2. Capitalists new rallying cry: ‘Share the wealth’ (podcast). That may be overstating it, but hedge-fund billionaire Ray Dalio and others have made it safe for investors to talk about income inequality as a systemic risk. In a recent episode of ImpactAlpha’s Returns on Investment podcast, the roundtable regulars took up the age-old tension between capital and labor. To paraphrase the old song, which side is impact investing on? “It’s better for everybody in the entire marketplace for more people to have more wealth,” suggests ImpactAlpha’s David Bank. “That’s an impact investing and ESG imperative for long-term sustainability and a cool and interesting policy and technology problem for everybody to work on.” Join the debate.

3. Muni bonds get an impact makeover (podcast). The $3.8 trillion market serves municipalities’ need to borrow money to build roads, bridges, schools, wastewater treatment plants, solar arrays, wind farms and other vital infrastructure. “I can’t think of anyone who looks at the municipal-bond market and thinks of it as exciting, unique, novel or sexy,” says AllianceBernstein’s Eric Glass in the latest episode of ImpactAlpha’s Returns on Investment podcast. “But when you think about it from an impact perspective, that’s exactly what it is.” Glass manages AllianceBernstein’s $500 million municipal impact strategy, which invests only in underserved and low-economic-status communities, and in bonds that have specific intentions, like closing racial educational achievement gaps. Higher risks in disadvantaged communities are balanced with lower risks driven by social and environmental benefits. Listen in.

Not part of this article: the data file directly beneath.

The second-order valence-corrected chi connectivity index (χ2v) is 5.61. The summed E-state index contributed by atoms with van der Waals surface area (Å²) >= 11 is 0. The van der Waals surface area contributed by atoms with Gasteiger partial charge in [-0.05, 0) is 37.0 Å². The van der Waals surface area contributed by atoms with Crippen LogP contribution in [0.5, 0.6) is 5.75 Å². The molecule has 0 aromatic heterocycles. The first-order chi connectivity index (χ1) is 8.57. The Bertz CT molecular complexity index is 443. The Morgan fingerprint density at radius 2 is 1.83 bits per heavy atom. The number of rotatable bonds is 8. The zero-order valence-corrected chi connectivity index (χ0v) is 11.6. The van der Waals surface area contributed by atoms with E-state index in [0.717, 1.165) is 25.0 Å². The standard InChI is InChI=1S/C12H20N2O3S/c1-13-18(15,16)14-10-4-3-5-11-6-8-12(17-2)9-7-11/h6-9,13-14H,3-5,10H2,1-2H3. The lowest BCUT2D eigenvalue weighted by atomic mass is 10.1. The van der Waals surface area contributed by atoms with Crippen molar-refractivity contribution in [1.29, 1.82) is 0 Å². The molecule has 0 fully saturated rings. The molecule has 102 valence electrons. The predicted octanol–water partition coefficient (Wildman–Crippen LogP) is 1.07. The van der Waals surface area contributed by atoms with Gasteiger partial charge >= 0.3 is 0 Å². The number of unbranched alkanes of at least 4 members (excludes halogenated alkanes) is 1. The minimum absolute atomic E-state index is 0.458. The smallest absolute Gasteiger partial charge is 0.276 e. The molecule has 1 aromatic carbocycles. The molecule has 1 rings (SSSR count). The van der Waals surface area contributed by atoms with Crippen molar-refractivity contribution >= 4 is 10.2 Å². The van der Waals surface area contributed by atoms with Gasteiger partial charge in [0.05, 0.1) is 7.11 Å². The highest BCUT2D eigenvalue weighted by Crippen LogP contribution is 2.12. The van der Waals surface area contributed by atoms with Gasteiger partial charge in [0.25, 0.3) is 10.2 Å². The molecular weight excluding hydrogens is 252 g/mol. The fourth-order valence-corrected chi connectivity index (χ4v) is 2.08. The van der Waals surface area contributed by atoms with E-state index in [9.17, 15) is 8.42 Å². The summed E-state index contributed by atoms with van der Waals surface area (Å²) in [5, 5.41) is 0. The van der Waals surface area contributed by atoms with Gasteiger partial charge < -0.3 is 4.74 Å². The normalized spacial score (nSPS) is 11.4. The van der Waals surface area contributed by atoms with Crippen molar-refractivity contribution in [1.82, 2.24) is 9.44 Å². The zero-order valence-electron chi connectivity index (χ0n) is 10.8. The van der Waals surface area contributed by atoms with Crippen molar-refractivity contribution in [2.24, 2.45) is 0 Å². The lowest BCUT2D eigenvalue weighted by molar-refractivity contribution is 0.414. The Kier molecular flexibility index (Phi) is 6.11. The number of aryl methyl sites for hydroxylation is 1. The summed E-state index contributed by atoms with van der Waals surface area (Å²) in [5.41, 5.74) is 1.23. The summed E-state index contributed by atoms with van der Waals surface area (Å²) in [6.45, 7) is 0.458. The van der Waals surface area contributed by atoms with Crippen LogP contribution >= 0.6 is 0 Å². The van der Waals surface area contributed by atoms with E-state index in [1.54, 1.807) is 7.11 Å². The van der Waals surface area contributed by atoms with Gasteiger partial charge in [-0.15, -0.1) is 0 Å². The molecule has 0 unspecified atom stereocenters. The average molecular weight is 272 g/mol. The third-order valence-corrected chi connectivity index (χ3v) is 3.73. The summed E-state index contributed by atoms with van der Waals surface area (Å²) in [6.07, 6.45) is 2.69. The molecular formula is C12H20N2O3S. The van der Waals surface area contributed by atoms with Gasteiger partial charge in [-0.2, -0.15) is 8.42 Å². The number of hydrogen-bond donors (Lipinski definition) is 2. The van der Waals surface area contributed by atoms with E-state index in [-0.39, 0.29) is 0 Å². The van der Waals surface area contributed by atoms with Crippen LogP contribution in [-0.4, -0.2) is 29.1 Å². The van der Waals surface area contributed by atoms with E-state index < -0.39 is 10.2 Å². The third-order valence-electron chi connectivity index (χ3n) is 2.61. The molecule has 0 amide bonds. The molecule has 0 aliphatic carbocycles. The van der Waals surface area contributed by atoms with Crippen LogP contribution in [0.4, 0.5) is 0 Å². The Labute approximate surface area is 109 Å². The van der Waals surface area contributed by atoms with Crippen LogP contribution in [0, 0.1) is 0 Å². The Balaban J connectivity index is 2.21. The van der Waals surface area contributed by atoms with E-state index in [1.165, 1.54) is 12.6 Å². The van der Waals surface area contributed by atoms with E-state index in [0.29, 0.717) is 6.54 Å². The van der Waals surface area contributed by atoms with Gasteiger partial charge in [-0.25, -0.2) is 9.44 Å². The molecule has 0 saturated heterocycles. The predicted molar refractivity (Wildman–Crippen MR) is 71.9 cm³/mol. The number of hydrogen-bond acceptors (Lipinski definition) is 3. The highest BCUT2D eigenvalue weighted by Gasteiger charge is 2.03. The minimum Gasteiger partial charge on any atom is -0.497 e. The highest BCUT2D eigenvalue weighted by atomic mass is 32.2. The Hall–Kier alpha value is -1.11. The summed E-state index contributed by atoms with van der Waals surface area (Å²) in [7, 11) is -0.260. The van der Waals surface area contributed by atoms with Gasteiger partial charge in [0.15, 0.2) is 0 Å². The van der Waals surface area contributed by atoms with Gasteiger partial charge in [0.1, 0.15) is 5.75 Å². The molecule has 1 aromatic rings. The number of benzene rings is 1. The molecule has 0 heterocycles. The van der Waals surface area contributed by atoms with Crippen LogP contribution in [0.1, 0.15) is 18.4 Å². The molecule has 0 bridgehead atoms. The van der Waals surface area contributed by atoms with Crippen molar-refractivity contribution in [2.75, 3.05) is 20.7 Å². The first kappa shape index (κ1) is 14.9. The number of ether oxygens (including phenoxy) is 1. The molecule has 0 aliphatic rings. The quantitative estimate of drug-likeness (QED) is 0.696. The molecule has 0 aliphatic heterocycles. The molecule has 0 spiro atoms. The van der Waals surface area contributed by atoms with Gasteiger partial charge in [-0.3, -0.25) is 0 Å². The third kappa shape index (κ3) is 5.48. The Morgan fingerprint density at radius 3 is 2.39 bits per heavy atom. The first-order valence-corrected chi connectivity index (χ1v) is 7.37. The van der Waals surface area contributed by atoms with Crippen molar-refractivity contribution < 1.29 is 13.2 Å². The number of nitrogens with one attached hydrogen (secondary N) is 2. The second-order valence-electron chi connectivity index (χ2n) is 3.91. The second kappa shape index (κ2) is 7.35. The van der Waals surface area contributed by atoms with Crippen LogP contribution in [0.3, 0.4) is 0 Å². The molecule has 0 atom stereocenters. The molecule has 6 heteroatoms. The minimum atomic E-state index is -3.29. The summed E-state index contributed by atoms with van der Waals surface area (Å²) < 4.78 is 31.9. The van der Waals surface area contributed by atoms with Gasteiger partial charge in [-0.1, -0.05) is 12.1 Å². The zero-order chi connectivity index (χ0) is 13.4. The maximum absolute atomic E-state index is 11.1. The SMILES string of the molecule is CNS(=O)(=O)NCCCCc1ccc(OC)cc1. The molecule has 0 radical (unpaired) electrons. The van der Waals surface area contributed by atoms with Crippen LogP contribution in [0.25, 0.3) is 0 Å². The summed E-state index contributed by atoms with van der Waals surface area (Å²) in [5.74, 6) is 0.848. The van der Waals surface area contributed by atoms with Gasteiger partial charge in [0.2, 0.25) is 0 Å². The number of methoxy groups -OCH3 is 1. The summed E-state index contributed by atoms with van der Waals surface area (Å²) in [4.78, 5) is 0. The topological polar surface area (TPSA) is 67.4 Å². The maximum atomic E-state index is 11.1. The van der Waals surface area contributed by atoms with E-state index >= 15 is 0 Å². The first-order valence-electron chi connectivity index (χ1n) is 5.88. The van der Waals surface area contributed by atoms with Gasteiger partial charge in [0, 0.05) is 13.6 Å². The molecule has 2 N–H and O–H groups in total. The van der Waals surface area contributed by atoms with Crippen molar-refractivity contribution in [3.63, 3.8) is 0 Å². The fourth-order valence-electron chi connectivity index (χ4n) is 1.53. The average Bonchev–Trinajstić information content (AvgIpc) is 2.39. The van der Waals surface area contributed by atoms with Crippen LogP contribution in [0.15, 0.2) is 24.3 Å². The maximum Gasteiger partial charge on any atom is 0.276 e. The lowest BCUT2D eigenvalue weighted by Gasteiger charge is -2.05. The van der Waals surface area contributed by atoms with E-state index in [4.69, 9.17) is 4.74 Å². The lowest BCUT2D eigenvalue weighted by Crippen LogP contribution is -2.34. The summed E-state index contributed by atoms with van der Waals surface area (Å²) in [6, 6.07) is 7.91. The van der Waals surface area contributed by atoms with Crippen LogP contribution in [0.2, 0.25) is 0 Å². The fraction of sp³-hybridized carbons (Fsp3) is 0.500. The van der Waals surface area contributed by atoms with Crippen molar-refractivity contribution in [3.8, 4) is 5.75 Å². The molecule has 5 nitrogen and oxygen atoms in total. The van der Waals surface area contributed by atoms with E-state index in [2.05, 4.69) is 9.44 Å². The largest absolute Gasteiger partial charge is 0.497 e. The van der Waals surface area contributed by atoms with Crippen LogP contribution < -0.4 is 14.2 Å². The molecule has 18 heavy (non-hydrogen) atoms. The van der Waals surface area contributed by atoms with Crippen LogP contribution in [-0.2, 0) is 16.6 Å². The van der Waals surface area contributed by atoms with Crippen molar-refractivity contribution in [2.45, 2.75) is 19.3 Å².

4. Agent of Impact: Mark Kahn of Omnivore. Demand for resource-efficient and sustainable food production has pushed the global agriculture technology, or agtech, market to $17 billion. That demand is urgent in India, which has the largest number of smallholder farmers – 110 million – in the world and where there are few large farms. Omnivore was launched in 2010 as India’s first dedicated impact agtech venture capital firm. The fragmented market combined with the country’s tech savvy makes Indian agriculture ripe for disruption, Omnivore’s Mark Kahn told ImpactAlpha. “Agriculture in India is impactful by default,” he says.